When the commission makes it mandatory for manufacturers and importers to install a certain app as a requisite to the sales of the product, the commission appears to be giving undue privilege to a certain product and company, pushing it forward towards enjoying monopoly. The commission appears standing in breach of its objectives.

People have sought to say there is no place for monopoly here as the product is free and no money is involved. There is no motive for profits, too. But non-profit monopoly also exists; and not everything could be assessed in terms of money, cost or price. Mark Zuckerberg lost more than $6 billion after a seven-hour outage of Facebook, which users play with free, in October 2021. Not everyone can define profit and not everyone knows what makes profits.

The Competition Commission, the statutory body that was set up in December 2012 to prevent, control and eradicate collusion, monopoly and oligopoly, combination or abuse of dominant position or activities adverse to the competition, should put its best foot forward to resolve the issue.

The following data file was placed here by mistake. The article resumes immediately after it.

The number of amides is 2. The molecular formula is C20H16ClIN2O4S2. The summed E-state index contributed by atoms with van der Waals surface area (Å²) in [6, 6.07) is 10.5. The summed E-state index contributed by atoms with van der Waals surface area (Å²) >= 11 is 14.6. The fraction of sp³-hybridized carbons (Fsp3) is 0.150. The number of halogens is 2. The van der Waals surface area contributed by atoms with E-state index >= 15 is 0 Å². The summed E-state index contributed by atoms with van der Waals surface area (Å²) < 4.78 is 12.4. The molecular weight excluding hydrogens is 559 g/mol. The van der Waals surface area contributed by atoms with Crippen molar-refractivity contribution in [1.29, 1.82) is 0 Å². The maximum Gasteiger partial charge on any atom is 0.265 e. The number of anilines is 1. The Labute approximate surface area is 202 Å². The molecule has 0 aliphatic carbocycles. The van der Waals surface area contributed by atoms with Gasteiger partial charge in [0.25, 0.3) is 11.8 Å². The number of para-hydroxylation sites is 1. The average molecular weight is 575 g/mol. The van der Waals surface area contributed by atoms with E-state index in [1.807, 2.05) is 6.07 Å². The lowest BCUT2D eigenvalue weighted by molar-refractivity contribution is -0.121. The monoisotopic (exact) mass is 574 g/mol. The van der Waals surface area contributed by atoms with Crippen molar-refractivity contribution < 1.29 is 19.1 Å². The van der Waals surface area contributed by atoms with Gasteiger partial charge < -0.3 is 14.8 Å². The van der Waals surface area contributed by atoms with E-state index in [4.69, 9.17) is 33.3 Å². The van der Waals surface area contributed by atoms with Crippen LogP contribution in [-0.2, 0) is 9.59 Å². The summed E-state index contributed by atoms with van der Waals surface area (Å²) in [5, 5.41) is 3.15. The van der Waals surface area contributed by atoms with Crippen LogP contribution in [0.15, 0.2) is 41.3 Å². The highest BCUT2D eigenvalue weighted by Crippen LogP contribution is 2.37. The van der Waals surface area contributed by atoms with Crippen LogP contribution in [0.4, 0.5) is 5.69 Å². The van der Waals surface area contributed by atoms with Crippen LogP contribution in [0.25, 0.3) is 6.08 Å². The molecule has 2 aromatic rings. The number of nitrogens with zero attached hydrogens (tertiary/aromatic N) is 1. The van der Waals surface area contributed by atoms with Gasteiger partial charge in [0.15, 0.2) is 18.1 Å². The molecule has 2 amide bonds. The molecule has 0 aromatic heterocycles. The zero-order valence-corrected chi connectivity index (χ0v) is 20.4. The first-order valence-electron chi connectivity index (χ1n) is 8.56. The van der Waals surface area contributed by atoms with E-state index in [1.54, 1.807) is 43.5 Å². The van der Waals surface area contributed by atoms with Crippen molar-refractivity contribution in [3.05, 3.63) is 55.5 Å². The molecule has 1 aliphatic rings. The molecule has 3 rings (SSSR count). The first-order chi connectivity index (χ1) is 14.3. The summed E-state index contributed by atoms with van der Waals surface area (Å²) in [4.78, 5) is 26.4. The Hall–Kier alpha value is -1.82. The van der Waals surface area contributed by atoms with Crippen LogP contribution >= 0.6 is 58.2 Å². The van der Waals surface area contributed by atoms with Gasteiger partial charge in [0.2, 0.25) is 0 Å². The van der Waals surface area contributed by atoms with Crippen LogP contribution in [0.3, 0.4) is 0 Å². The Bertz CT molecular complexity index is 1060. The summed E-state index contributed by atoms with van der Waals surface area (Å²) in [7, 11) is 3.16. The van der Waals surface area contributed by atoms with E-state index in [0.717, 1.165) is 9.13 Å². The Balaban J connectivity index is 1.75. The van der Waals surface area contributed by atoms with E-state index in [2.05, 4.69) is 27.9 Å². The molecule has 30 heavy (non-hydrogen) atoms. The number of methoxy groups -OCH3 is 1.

The decision, with an underlying thread, also purports to constitute a conflict of interest, Ananda Computers, the company that has developed, and marketed for other platforms, the Bijoy keyboard layout is founded by the minister for posts and telecommunications. He may not own it now, for the duration of his ministership, as the law allows him to wear either of the hats, of the head of the information technology firm and of the chief executive officer of the ministry, at a time. The law having been complied with, the official directive seen through the perspective of the conflict of interest still tends to border on propriety.


Akkas, Abu Jar M (2023 Jan. 20). A directive that doesn’t sound sound. New Age s4